Continue reading “mung bean roti & living simply”
And if you worry that not finishing the food on your plate is a slap in the face to all the hungry people everywhere, you are not living in reality. The truth is that you either throw the food out or you throw it in, but either way it turns to waste. World hunger will not be solved by finishing the garlic mashed potatoes on your plate. ― Geneen Roth
Tag: indian food
belonging and coconut & cream truffles
The more I awaken, the less I desire to fit in. —Unknown
wheat porridge and the state of food
The problem is we are not eating food anymore, we are eating food-like products. —Alejandro Junger
little wonders, big celebrations: cinnamon layer cake
Our lives are made
In these small hours
These little wonders,
These twists & turns of fate
Time falls away,
But these small hours,
These small hours still remain
– Rob Thomas
Life should not only be lived, it should be celebrated and nothing says “celebration” more than a gorgeous layer cake. Continue reading “little wonders, big celebrations: cinnamon layer cake”
indian-spiced grilled chicken with cucumber raita
Grilling season is in full swing! Here is my simple and flavourful Indian grilled chicken recipe… the one everyone always asks for!
Continue reading “indian-spiced grilled chicken with cucumber raita”
gujarati toor dal (split pigeon pea soup)
Food, in the end, in our own tradition, is something holy. It’s not about nutrients and calories. It’s about sharing. It’s about honesty. It’s about identity. -Louise Fresco
My last post featured a Westernized version of the classic Gujarati toor dal soup. Today, I’m posting my family recipe for the traditional version. Toor dal (or split pigeon pea) has been cultivated in India for at least 3500 years and is a staple in Indian cuisine. However, in a Gujarati home, toor dal (which refers to both the uncooked legume as well as the soup) is a daily affair and is eaten during every meal. Although classified as a soup here in the West, it’s not eaten as you would a soup: it’s ladled over rice and eaten alongside rotis and a curry, at the very least. (Google ‘Gujarati thali’ to see what a typical Gujarati meal looks like).
Continue reading “gujarati toor dal (split pigeon pea soup)”
sesame-tahini candy with cacao
Sesame seed candy is a healthier option to ultra-processed, chemical filled candy. Made with three ingredients and rolled into bite-sized balls, they are quick and easy to make. For gifting, I give these a little makeover by simply coating them with cacao powder. This small final step adds a nice chocolaty flavour and gives a more decadent look.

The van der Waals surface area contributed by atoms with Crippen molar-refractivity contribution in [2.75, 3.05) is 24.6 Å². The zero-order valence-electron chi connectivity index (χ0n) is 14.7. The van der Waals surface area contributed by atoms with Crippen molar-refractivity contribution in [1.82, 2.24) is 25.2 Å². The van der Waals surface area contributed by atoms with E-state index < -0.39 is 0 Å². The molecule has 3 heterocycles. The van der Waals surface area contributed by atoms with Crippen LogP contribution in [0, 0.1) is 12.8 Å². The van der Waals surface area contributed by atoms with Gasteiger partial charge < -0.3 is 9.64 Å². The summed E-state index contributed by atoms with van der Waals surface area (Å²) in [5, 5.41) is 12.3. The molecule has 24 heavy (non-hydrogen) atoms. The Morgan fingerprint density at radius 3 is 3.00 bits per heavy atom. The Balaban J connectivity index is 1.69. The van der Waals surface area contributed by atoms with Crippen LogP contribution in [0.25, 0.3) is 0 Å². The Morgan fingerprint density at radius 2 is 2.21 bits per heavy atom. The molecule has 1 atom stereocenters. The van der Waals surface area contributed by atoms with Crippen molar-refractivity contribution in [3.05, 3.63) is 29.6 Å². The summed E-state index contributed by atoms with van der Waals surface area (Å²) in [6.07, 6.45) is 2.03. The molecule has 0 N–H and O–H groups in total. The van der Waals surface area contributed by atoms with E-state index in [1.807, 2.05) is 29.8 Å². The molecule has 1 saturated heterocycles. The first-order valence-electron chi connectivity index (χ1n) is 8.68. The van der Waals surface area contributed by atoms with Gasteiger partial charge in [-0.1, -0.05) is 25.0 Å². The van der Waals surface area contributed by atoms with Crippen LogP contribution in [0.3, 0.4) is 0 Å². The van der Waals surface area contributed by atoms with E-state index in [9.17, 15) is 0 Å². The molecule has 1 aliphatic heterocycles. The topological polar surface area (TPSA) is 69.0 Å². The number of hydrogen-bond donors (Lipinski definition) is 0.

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chickpea biryani done an easier way
The humble chickpea never fails to amaze. On their own, chickpeas are an excellent source of protein. When combined with a grain such as rice, they become a source of a complete protein and can replace proteins acquired from eating meat (only without the fat). But when you make a biryani with them, they bring you to a whole new level.
Chickpea biryani is healthy, packed with flavour and makes for a great meatless meal.
Continue reading “chickpea biryani done an easier way”
soul food: quick and easy, warm semolina pudding for breakfast
There’s something about autumn that wakes up our senses and reminds us to live. -Unknown
Autumn, here in Montréal, arrives gently. First the trees are tinged with colour, and then slowly over the weeks, they transform into creatures of gold and red. First the nights get cooler and gradually that carries into the day. Then, as gently as she arrived, autumn fades away, usually under a blanket of snow. Her purpose, fulfilled.
Continue reading “soul food: quick and easy, warm semolina pudding for breakfast”
sesame seed candy with tahini
The food you eat can be either the safest and most powerful form of medicine, or the slowest form of poison. -Ann Wigmore
I have been hesitating to write this post for some time now. I certainly didn’t want to publish it before Halloween lest I rain on somebody’s parade. Don’t get me wrong, I love Halloween. Especially now that I have children, it’s even more special. My only issue lies with the candy part of it. I know, it’s candy, it’s not meant to be healthy. But have you looked at exactly what the candy of today is made with? It’s beyond my comprehension that this is what we give our children … as a treat … and in copious amounts to boot. What message are we sending out?
This year, as in the past, I bartered most of what was collected for homemade candy and cookies.